Tuesday 16 July 2019

Ivanka Trump 'in the running for World Bank presidency'

White House Senior Advisor Ivanka Trump. Photo: REUTERS/Leah Millis
White House Senior Advisor Ivanka Trump. Photo: REUTERS/Leah Millis

Chiara Giordano

Donald Trump's daughter Ivanka is reportedly one of a handful of people being considered as the new head of the World Bank.

The US president's eldest daughter has been mentioned as a possible successor to Jim Yong Kim, who stood down last week, three and a half years before his term was up.

The sudden departure last week of Mr Kim, who was first appointed by Barack Obama in 2011 and re-elected in 2016, means Mr Trump can now choose a successor. According to the Financial Times, names being thrown into the mix for the role include Ivanka Trump, Treasury official David Malpass, former UN ambassador Nikki Haley and head of the US Agency for International Development Mark Green.

Historically, the person that the US - the biggest shareholder - puts forward to be considered for the role is approved by the board, and the European shareholders select someone to lead the International Monetary Fund.

However, this deal has received increasing criticism from countries such as China, which led to the board introducing a new process in 2011, which promises to be "open, merit-based and transparent".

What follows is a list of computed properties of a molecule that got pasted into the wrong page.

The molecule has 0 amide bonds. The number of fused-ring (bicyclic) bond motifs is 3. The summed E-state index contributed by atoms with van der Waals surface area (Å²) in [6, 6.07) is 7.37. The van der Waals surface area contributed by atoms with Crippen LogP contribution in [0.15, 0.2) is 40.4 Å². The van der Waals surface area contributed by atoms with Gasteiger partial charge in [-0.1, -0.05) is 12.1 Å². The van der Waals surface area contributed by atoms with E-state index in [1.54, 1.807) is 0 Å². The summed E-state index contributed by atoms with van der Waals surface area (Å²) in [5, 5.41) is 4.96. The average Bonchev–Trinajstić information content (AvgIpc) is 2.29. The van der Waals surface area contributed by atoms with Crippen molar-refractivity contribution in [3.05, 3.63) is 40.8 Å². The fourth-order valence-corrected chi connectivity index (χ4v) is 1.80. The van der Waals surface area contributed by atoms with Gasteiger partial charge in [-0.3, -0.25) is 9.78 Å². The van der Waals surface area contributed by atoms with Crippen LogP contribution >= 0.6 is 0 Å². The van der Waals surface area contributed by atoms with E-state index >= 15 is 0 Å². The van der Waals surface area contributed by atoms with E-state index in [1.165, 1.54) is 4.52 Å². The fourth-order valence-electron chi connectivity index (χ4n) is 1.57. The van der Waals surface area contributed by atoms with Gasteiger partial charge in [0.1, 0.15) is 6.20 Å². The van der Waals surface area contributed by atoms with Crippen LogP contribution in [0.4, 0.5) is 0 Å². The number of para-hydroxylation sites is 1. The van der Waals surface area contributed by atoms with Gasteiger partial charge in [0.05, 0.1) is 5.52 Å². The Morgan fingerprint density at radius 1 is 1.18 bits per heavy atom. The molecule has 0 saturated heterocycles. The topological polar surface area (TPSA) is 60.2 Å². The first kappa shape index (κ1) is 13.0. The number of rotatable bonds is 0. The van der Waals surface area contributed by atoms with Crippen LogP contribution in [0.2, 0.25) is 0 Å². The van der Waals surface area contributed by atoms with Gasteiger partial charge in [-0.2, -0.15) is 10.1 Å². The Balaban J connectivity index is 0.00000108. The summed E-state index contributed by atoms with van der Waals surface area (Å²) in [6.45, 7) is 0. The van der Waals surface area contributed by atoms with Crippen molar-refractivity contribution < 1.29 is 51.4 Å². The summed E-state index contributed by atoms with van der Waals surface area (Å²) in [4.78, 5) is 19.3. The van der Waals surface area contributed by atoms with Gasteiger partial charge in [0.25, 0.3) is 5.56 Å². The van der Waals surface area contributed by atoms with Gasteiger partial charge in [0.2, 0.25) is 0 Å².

In this process, if there are more than three candidates there will be a shortlisting process where the board will narrow the field through an informal straw poll or vote. The shortlisted candidates will be interviewed by the board before it makes a final selection. It is believed the new president will begin a new five-year term once selected.

The World Bank (formerly called the International Bank for Reconstruction and Development) was founded in 1944 to give loans to help rebuild countries devastated after the Second World War.

Today, the World Bank group has long-standing relationships with more than 180 member countries and helps developing countries by giving them funding and technical assistance.

Its mission by 2030 includes ending extreme poverty by decreasing the number of people living on less than €1.66 a day to no more than 3pc of the global population.

According to World Bank data, the percentage of people living in extreme poverty globally fell to a new low of 10pc in 2015 - the most recent figure available - which was down from 11 per cent in 2013. The number of people living on less than €1.66 a day fell during this period by 68 million to a total of 736 million.


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